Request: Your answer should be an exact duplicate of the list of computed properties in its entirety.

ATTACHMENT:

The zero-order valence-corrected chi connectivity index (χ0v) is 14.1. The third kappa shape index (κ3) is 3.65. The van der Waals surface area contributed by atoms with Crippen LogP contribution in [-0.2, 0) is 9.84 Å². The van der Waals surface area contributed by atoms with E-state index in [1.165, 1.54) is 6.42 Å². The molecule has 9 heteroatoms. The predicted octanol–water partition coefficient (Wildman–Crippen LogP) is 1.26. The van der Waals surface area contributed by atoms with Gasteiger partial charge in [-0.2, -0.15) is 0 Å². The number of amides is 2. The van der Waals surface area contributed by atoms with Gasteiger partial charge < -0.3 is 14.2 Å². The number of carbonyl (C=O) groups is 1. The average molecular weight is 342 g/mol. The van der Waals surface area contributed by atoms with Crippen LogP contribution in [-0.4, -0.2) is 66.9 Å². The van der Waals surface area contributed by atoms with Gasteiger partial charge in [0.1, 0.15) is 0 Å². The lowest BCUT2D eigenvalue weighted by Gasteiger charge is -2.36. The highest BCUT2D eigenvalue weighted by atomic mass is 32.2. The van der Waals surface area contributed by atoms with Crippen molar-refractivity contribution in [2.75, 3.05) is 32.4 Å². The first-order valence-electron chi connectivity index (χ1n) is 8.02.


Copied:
The zero-order valence-corrected chi connectivity index (χ0v) is 14.1. The third kappa shape index (κ3) is 3.65. The van der Waals surface area contributed by atoms with Crippen LogP contribution in [-0.2, 0) is 9.84 Å². The van der Waals surface area contributed by atoms with E-state index in [1.165, 1.54) is 6.42 Å². The molecule has 9 heteroatoms. The predicted octanol–water partition coefficient (Wildman–Crippen LogP) is 1.26. The van der Waals surface area contributed by atoms with Gasteiger partial charge in [-0.2, -0.15) is 0 Å². The number of amides is 2. The van der Waals surface area contributed by atoms with Gasteiger partial charge < -0.3 is 14.2 Å². The number of carbonyl (C=O) groups is 1. The average molecular weight is 342 g/mol. The van der Waals surface area contributed by atoms with Crippen LogP contribution in [-0.4, -0.2) is 66.9 Å². The van der Waals surface area contributed by atoms with Gasteiger partial charge in [0.1, 0.15) is 0 Å². The lowest BCUT2D eigenvalue weighted by Gasteiger charge is -2.36. The highest BCUT2D eigenvalue weighted by atomic mass is 32.2. The van der Waals surface area contributed by atoms with Crippen molar-refractivity contribution in [2.75, 3.05) is 32.4 Å². The first-order valence-electron chi connectivity index (χ1n) is 8.02.